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Top Ten Worst Contracts of the 2014 NFL Off-Season

Learn About the Worst Contracts of This Year's NFL Off-Season

2014 NFL Off-Season

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Over the past couple of weeks, two of the largest CB contracts in NFL history have been signed. The Seahawks’ Richard Sherman will receive a guaranteed $40 million, while the Browns’ Joe Haden will make bank with a guaranteed $45 million. Given the intense debate regarding whether or not these huge contracts are worth it, I thought we’d take a look at the ten worst contracts of the 2014 off-season so far. Keep in mind that these aren’t necessarily bad players; their contractual agreements simply make no sense for one reason or another. 

 

Top Ten Worst Contracts of the 2014 NFL Off-Season

USA TODAY Sports

1. I haven’t liked this signing from the start, which is why it leads my list. The Oakland Raiders had $60 million in cap space this off-season and the New York Jets weren’t far behind. The Jets, wisely for once, opted to let OT Austin Howard go. Oakland jumped right in, offering Howard a 5-year $30 million ($15 million guaranteed) contract. This is a decided overpayment; Howard’s numbers (he allowed 10 sacks and 31 hurries in 2012) simply don’t match his new pay grade. 

 

2. The Detroit Lions opted to sign 29-year-old TE Brandon Pettigrew to a 4-year, $16 million ($8 million guaranteed) deal. This is one of the most illogical things I’ve ever heard. Pettigrew had exactly 2…yes, 2….TD receptions in 2013 and the Lions have a laundry list of other needs. They lost me on this one. 

 

3. DE Tyson Jackson, who the Kansas City Chiefs took 3rd overall in the 2009 draft, was hyped at one point in time. This tuned out to translate to overhyped. During Jackson’s time at KC, he recorded just 9 sacks. The Atlanta Falcons, desperate to build a 3-4 defense, snapped him up this off-season, to the tune of a 5-year, $25 million ($11 million guaranteed) contract. 

 

4. The Tennessee Titans seemed bent on signing OT Michael Oher no matter what. While the blockbuster The Blind Side made Oher a household name, he isn’t as…well, good…as people seem to like to pretend he is. In 2013, Oher allowed 42 hurries and 8 sacks and he’s never allowed fewer than 5 sacks in a single season. The Titans signed Oher to a 4-year, $20 million ($9.5 million guaranteed) contract. Smells like a bad value to me. 

 

5. The Cleveland Browns, as always, made some confusing free agency decisions. This one, however, takes the cake in my book. The team cut LB D’Qwell Jackson, then promptly proceeded to sign LB Karlos Dansby in his place. There’s nothing wrong with Dansby on the field and he’ll probably look good this season. However, signing a 33-year-old lineman to a $24 million, 4-year contract makes about as much sense as trying to convince Jerry Jones that hiring a GM other than himself is a good idea. Strike one, Cleveland.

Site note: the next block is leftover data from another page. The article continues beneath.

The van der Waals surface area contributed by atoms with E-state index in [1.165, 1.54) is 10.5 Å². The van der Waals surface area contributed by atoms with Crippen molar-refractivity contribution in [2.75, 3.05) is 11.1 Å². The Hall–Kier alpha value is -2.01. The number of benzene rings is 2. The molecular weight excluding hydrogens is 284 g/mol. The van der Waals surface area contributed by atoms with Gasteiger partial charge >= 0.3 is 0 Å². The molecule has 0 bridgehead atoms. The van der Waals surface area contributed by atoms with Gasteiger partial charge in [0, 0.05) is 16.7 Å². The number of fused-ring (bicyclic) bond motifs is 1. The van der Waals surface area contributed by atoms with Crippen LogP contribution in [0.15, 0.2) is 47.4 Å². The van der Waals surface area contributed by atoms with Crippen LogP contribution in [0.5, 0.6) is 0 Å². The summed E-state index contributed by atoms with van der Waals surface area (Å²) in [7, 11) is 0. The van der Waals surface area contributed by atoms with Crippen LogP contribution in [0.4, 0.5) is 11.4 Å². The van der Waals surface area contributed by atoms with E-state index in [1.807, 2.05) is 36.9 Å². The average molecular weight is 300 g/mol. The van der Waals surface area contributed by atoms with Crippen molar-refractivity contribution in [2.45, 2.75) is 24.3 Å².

6. I don’t think G Zane Beadles is a bad fit at Jacksonville. The Jags need help at this position (and most other positions, to be frank), but the 4-year, $30 million ($13 million guaranteed) contract they gave Beadles is befuddling. This is a lot of moolah to commit to a G, especially when your club has a litany of other pressing needs that could stand to be addressed. To the Jags’ credit, they did take care of some issues during the draft; the Blake Bortles selection, for example, should prove advantageous. 

 

7. The Indianapolis Colts decided that keeping CB Vontae Davis was priority numero uno during the 2014 off-season (they did, after all, give up a 2nd round pick and a conditional 6th round pick in a trade for him with the Miami Dolphins.) Signing Davis to a 4-year, $39 million ($20 million guaranteed) contract is excessive, though. Davis is a solid CB who has had elite moments, but paying him like he’s the next Richard Sherman doesn’t compute. 

 

8. Philadelphia Eagles WR Riley Cooper had 8 TDs and averaged 17.8 yards per catch in 2013. Even before the DeSean Jackson debacle, Chip Kelly and his crew knew they wanted to keep Cooper around, so they signed him to a 5-year, $25 million ($10 million guaranteed) contract before the league year even officially began. In hindsight, the Eagles paid Cooper more than the market value for WRs this off-season. The Colts, for comparison, signed WR Hakeem Nicks (who, granted, had not a single TD in 2013) to a 1-year, $3.5 million deal.

 

9. Even though CB Aqib Talib is coming off of an injury, he was still one of the top free agents in this year’s class. When the New England Patriots let him go, John Elway swooped in with an offer that Talib and his agents really couldn’t refuse. The Broncos signed Talib to a 6-year, $57 million contract with $26 million (or $11.5 million, depending on which reports you trust) guaranteed. Talib fills a need for a the Broncos, to be sure, but this is a terrible value, especially considering that the Pats signed Darrelle Revis (an even better player than Talib) for less. 

 

10. Y’all know I love, love, love S Jairus Byrd at the New Orleans Saints alongside Kenny Vacarro, but that doesn’t mean the structure of Byrd’s deal isn’t confusing. Due to the back-loaded nature of Byrd’s contract, the Saints could run into problems when they want (need?) to re-sign franchised TE Jimmy Graham next season. It seems like The Big Easy’s front office may have gotten a little too caught-up in the here and now when Byrd became available.

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